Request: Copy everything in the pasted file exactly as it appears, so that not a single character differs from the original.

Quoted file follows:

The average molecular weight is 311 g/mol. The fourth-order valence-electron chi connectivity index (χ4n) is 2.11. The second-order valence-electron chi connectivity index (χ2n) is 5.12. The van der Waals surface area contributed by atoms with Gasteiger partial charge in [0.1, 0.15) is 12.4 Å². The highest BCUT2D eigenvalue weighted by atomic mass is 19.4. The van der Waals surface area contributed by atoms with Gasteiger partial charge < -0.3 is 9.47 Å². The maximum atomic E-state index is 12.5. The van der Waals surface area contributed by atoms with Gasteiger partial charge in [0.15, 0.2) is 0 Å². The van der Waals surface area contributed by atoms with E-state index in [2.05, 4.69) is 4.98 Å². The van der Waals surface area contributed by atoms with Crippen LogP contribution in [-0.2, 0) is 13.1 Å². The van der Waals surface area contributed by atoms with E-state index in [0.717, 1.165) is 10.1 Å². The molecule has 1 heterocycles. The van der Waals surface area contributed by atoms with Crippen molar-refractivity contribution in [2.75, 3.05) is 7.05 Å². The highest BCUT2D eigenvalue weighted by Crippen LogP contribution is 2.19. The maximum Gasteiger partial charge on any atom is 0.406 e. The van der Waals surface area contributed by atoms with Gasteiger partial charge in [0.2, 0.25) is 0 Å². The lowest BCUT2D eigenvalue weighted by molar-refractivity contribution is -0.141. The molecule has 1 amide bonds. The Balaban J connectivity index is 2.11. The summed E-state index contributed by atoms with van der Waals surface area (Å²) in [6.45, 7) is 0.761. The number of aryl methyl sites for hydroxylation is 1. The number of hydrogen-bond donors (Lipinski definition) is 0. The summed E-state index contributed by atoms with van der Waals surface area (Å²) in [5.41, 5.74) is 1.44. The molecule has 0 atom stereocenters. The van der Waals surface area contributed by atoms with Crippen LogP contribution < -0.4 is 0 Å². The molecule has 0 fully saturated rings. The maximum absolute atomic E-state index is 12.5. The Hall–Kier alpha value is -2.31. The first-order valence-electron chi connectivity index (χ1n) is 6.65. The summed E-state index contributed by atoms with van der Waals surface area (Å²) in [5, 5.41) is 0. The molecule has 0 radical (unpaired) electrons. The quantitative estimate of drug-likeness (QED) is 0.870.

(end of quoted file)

The average molecular weight is 311 g/mol. The fourth-order valence-electron chi connectivity index (χ4n) is 2.11. The second-order valence-electron chi connectivity index (χ2n) is 5.12. The van der Waals surface area contributed by atoms with Gasteiger partial charge in [0.1, 0.15) is 12.4 Å². The highest BCUT2D eigenvalue weighted by atomic mass is 19.4. The van der Waals surface area contributed by atoms with Gasteiger partial charge < -0.3 is 9.47 Å². The maximum atomic E-state index is 12.5. The van der Waals surface area contributed by atoms with Gasteiger partial charge in [0.15, 0.2) is 0 Å². The van der Waals surface area contributed by atoms with E-state index in [2.05, 4.69) is 4.98 Å². The van der Waals surface area contributed by atoms with Crippen LogP contribution in [-0.2, 0) is 13.1 Å². The van der Waals surface area contributed by atoms with E-state index in [0.717, 1.165) is 10.1 Å². The molecule has 1 heterocycles. The van der Waals surface area contributed by atoms with Crippen molar-refractivity contribution in [2.75, 3.05) is 7.05 Å². The highest BCUT2D eigenvalue weighted by Crippen LogP contribution is 2.19. The maximum Gasteiger partial charge on any atom is 0.406 e. The van der Waals surface area contributed by atoms with Gasteiger partial charge in [0.2, 0.25) is 0 Å². The lowest BCUT2D eigenvalue weighted by molar-refractivity contribution is -0.141. The molecule has 1 amide bonds. The Balaban J connectivity index is 2.11. The summed E-state index contributed by atoms with van der Waals surface area (Å²) in [6.45, 7) is 0.761. The number of aryl methyl sites for hydroxylation is 1. The number of hydrogen-bond donors (Lipinski definition) is 0. The summed E-state index contributed by atoms with van der Waals surface area (Å²) in [5.41, 5.74) is 1.44. The molecule has 0 atom stereocenters. The van der Waals surface area contributed by atoms with Crippen LogP contribution < -0.4 is 0 Å². The molecule has 0 fully saturated rings. The maximum absolute atomic E-state index is 12.5. The Hall–Kier alpha value is -2.31. The first-order valence-electron chi connectivity index (χ1n) is 6.65. The summed E-state index contributed by atoms with van der Waals surface area (Å²) in [5, 5.41) is 0. The molecule has 0 radical (unpaired) electrons. The quantitative estimate of drug-likeness (QED) is 0.870.